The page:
“Der Schwibbogen”, sometimes also called “der Lichterbogen”, is a candle arch originating from the Ore Mountains (Erzgebirge) in the region of Saxony.
The unusual name comes from the Middle High German “swiboge”, which translates to “to hover”.
The arched shape (seen below in the photo) is thought to create a floating effect. The Schwibbogen is usually made out of metal or wood and traditionally features hand carved images of Christmas scenes. Over the years there have been several variations, from complex, detailed depictions of the nativity scene to a simple starry night.
What is the history behind the “Schwibbogen”?
The origin of the Schwibbogen is closely tied to German mining tradition in the Erzgebirge region, with the candles expressing the miners’ longing for light. Due to long shifts, miners rarely saw daylight during the long winter months and so used the Schwibbogen as a symbol of hope.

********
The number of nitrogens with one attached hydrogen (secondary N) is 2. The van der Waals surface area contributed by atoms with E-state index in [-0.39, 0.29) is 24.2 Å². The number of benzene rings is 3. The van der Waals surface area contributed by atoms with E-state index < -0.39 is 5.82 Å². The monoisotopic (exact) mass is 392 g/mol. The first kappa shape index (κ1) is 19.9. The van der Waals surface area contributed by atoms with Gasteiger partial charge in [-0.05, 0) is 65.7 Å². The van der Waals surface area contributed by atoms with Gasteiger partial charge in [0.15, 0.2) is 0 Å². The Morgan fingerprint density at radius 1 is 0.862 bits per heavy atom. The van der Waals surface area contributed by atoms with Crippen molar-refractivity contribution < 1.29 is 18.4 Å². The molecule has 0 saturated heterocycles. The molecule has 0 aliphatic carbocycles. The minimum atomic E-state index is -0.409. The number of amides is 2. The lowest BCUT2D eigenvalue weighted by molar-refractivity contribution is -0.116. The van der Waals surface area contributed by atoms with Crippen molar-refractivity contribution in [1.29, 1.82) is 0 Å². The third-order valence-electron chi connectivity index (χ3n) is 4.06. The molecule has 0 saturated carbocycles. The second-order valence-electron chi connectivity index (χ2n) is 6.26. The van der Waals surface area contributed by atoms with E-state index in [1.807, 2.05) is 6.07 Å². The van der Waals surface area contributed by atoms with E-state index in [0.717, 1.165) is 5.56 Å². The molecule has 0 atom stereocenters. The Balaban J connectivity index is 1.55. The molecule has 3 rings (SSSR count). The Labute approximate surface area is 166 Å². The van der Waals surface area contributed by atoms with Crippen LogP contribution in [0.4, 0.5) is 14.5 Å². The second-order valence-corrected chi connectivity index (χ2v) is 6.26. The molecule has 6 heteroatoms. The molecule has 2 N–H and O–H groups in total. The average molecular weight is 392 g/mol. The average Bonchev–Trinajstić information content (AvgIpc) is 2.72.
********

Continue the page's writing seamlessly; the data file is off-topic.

The arch in turn symbolises the entrance of the tunnels, with miners having used a semi-circle shape of torches to guide them out of them. The number of candles varies, with some having only seven candles, and others over 10. Nowadays, many Schwibbogen do not even contain candles; instead, small electric lights illuminate the arch.
The oldest remaining Schwibbogen dates back to 1778 and has made its way into mass production ever since, meaning you can get yourself one from many commercial Christmas stores across Germany – though the traditional hand-carved ones are still made today in the Ore Mountain region.
Das Design deines Schwibbogens ist so aufwendig, ist er handgeschnitzt?
The design of your Schwibbogen candle arch is so intricate, is it hand-carved?
Als wir im Erzgebirge unterwegs waren, haben wir uns einen traditionellen Schwibbogen gekauft.
When we were travelling in the ore mountains, we bought ourselves a traditional Schwibbogen.